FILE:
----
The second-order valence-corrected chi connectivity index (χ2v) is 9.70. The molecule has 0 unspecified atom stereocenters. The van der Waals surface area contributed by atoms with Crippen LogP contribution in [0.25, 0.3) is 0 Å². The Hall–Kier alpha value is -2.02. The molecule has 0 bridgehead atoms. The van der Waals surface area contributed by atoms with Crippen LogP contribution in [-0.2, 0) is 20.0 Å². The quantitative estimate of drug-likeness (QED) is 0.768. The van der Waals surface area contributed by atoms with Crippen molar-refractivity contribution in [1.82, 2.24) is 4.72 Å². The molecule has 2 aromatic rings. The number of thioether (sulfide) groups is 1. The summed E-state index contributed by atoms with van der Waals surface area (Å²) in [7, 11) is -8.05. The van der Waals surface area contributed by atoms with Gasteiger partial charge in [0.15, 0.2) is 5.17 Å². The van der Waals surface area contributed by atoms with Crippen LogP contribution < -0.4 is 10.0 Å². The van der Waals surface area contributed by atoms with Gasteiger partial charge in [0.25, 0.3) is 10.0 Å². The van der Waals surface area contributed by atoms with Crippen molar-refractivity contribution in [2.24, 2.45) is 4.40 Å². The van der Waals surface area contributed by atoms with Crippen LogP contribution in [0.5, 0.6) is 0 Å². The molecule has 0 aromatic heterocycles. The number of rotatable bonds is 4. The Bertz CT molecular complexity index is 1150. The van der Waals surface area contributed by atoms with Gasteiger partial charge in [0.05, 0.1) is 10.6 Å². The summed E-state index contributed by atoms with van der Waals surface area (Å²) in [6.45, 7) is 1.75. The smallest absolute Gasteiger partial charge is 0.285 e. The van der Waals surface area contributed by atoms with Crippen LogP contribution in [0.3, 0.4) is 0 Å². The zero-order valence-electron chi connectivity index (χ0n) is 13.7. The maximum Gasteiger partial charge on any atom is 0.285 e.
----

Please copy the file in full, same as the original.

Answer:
The second-order valence-corrected chi connectivity index (χ2v) is 9.70. The molecule has 0 unspecified atom stereocenters. The van der Waals surface area contributed by atoms with Crippen LogP contribution in [0.25, 0.3) is 0 Å². The Hall–Kier alpha value is -2.02. The molecule has 0 bridgehead atoms. The van der Waals surface area contributed by atoms with Crippen LogP contribution in [-0.2, 0) is 20.0 Å². The quantitative estimate of drug-likeness (QED) is 0.768. The van der Waals surface area contributed by atoms with Crippen molar-refractivity contribution in [1.82, 2.24) is 4.72 Å². The molecule has 2 aromatic rings. The number of thioether (sulfide) groups is 1. The summed E-state index contributed by atoms with van der Waals surface area (Å²) in [7, 11) is -8.05. The van der Waals surface area contributed by atoms with Gasteiger partial charge in [0.15, 0.2) is 5.17 Å². The van der Waals surface area contributed by atoms with Crippen LogP contribution < -0.4 is 10.0 Å². The van der Waals surface area contributed by atoms with Gasteiger partial charge in [0.25, 0.3) is 10.0 Å². The van der Waals surface area contributed by atoms with Crippen molar-refractivity contribution in [2.24, 2.45) is 4.40 Å². The van der Waals surface area contributed by atoms with Crippen LogP contribution in [0.5, 0.6) is 0 Å². The molecule has 0 aromatic heterocycles. The number of rotatable bonds is 4. The Bertz CT molecular complexity index is 1150. The van der Waals surface area contributed by atoms with Gasteiger partial charge in [0.05, 0.1) is 10.6 Å². The summed E-state index contributed by atoms with van der Waals surface area (Å²) in [6.45, 7) is 1.75. The smallest absolute Gasteiger partial charge is 0.285 e. The van der Waals surface area contributed by atoms with Crippen LogP contribution in [0.3, 0.4) is 0 Å². The zero-order valence-electron chi connectivity index (χ0n) is 13.7. The maximum Gasteiger partial charge on any atom is 0.285 e.